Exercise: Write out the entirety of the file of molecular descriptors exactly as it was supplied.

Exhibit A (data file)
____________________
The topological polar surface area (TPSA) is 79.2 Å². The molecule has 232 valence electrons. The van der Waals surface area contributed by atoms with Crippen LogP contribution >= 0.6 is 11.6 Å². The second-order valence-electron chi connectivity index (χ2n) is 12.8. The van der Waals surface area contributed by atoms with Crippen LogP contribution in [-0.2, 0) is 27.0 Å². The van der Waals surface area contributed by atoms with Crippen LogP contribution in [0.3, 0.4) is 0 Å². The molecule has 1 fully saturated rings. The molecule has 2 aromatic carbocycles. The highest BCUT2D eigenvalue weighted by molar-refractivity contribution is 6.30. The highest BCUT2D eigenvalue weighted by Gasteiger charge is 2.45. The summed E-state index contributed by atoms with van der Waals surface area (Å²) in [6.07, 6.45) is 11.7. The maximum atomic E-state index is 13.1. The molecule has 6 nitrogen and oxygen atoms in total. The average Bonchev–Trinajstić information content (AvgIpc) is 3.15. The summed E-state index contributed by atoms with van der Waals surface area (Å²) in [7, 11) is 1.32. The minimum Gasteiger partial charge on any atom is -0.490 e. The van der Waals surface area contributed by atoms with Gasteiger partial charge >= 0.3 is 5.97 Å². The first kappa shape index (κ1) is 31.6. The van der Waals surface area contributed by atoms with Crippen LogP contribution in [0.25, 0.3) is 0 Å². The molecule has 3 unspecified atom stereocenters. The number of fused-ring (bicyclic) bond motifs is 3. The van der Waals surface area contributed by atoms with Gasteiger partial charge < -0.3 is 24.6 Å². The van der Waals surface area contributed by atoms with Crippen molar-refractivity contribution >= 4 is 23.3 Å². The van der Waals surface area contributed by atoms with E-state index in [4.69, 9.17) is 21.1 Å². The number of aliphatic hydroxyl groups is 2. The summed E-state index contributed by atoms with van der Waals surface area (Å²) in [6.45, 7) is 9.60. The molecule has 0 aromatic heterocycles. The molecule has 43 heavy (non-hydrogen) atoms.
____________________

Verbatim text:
The topological polar surface area (TPSA) is 79.2 Å². The molecule has 232 valence electrons. The van der Waals surface area contributed by atoms with Crippen LogP contribution >= 0.6 is 11.6 Å². The second-order valence-electron chi connectivity index (χ2n) is 12.8. The van der Waals surface area contributed by atoms with Crippen LogP contribution in [-0.2, 0) is 27.0 Å². The van der Waals surface area contributed by atoms with Crippen LogP contribution in [0.3, 0.4) is 0 Å². The molecule has 1 fully saturated rings. The molecule has 2 aromatic carbocycles. The highest BCUT2D eigenvalue weighted by molar-refractivity contribution is 6.30. The highest BCUT2D eigenvalue weighted by Gasteiger charge is 2.45. The summed E-state index contributed by atoms with van der Waals surface area (Å²) in [6.07, 6.45) is 11.7. The maximum atomic E-state index is 13.1. The molecule has 6 nitrogen and oxygen atoms in total. The average Bonchev–Trinajstić information content (AvgIpc) is 3.15. The summed E-state index contributed by atoms with van der Waals surface area (Å²) in [7, 11) is 1.32. The minimum Gasteiger partial charge on any atom is -0.490 e. The van der Waals surface area contributed by atoms with Gasteiger partial charge >= 0.3 is 5.97 Å². The first kappa shape index (κ1) is 31.6. The van der Waals surface area contributed by atoms with Crippen LogP contribution in [0.25, 0.3) is 0 Å². The molecule has 3 unspecified atom stereocenters. The number of fused-ring (bicyclic) bond motifs is 3. The van der Waals surface area contributed by atoms with Gasteiger partial charge < -0.3 is 24.6 Å². The van der Waals surface area contributed by atoms with Crippen molar-refractivity contribution >= 4 is 23.3 Å². The van der Waals surface area contributed by atoms with E-state index in [4.69, 9.17) is 21.1 Å². The number of aliphatic hydroxyl groups is 2. The summed E-state index contributed by atoms with van der Waals surface area (Å²) in [6.45, 7) is 9.60. The molecule has 0 aromatic heterocycles. The molecule has 43 heavy (non-hydrogen) atoms.